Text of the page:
the following year. Patrick Tambay and Didier Pironi also won races with
the Renault engine.
In sportscars the turbocharged Renaults
proved to be incredibly fast, securing a string of poles and fastest laps,
but bad luck robbed the team of good results. The main goal was of course
the Le Mans 24 Hours. Jabouille took pole in both 1976 and '77, but success
eluded the works team, although a Renault-engined Mirage took second place
in the latter year.
Everything came together in 1978 when Pironi and Jean-Pierre Jaussaud
scored a historic victory, with another Renault coming home fourth. With Le
Mans success finally secured, Renault could now focus on its other goal --
The option to run a turbocharged engine
had been in the rules for many years, but nobody had dared to pursue it
until Renault. It had quietly begun track testing with a 1.5-litre version
of the turbo engine in 1976, and a short
programme of races was scheduled for the following year.
Ferrari V12 Engine
Ferrari V12 Engine Assembly. From start to finish, one technician is
responsible for the assembly........
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Twin Turbo Ferrari Testarossa on Engine Dyno
Twin turbo Ferrari Testarossa on Engine
Dyno. The motor is a
4.9L flat 12 which has been upgraded with EFI via a Bigstuff3 PRO SEFI ECM
and twin Precision turboturbochargers. At this stage the motor is running
6psi Boost and has no internal
modifications. We ran it from 3500rpm to 7500rpm and it produced 650hp and
600lbs*ft of torque. Enjoy!
Also I just posted a new video on my channel showing a walk around of the
car with some of the new wheels and brakes mocked up on it. If you guys are
interested check it out there.
Ride in a Lamborghini Countach S!
I go for a ride in this rare 1981 Lamborghini Countach S. Only 82 cars were
made this year! Special thanks to the kind owner for giving me the ride!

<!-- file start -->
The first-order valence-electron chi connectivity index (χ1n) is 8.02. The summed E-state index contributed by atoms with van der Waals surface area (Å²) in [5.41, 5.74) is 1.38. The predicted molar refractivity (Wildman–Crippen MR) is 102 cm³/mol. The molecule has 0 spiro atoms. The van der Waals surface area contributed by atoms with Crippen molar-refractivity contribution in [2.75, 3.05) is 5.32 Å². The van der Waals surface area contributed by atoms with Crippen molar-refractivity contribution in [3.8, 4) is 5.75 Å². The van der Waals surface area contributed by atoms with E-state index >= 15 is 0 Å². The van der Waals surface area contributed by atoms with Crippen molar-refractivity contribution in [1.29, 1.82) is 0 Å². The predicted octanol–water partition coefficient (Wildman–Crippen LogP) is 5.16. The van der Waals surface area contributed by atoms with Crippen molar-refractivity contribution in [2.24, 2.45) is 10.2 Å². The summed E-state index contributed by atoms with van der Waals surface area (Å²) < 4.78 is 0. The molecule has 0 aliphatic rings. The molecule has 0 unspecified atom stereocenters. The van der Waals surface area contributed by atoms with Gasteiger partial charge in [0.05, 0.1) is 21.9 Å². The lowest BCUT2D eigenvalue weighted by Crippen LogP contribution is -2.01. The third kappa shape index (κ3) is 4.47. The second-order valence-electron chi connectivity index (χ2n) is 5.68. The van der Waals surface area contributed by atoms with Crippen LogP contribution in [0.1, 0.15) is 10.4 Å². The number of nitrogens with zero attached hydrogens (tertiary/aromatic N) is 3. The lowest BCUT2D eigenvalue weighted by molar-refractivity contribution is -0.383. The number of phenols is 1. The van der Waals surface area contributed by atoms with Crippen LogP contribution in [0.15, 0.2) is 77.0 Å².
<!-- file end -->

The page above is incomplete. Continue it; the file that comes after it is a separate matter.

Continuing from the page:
This car handled amazingly well and was still very fast, even compared to
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The JET Bicycle - The most dangerous unsafe bike EVER
An old womans bike built for shopping turned into a bomb inspired safety
hazzard. This is the final part in my series on the wonderfull pulse jet
and what an end.The jet will push the bike a little faster but its staying on thats the
challenage as some of the more keen eye'd people will have noticed the side
shaking , yes we could have cured it with better frame better wheels etc
but i like its a shit bike n still is.
Other videos in the series are
Part 1- Making the jet
Part 2- First test
Part 3- Strapped up in van and nearly setting fire to everything
Part 4- Making the jet bicycle
also follow me on twitter https://twitter.com/colin_furze
and my facebook page
For more info on this project and other crazy ones like it visit my website
Contact me either here on youtube or at email@example.com
Music by march to the grave heres the link etc
Motor F1 Renault
F1 Motor em desenvolvimento - v10 - F1 development motor v10 - imagens
interessantes - interesting images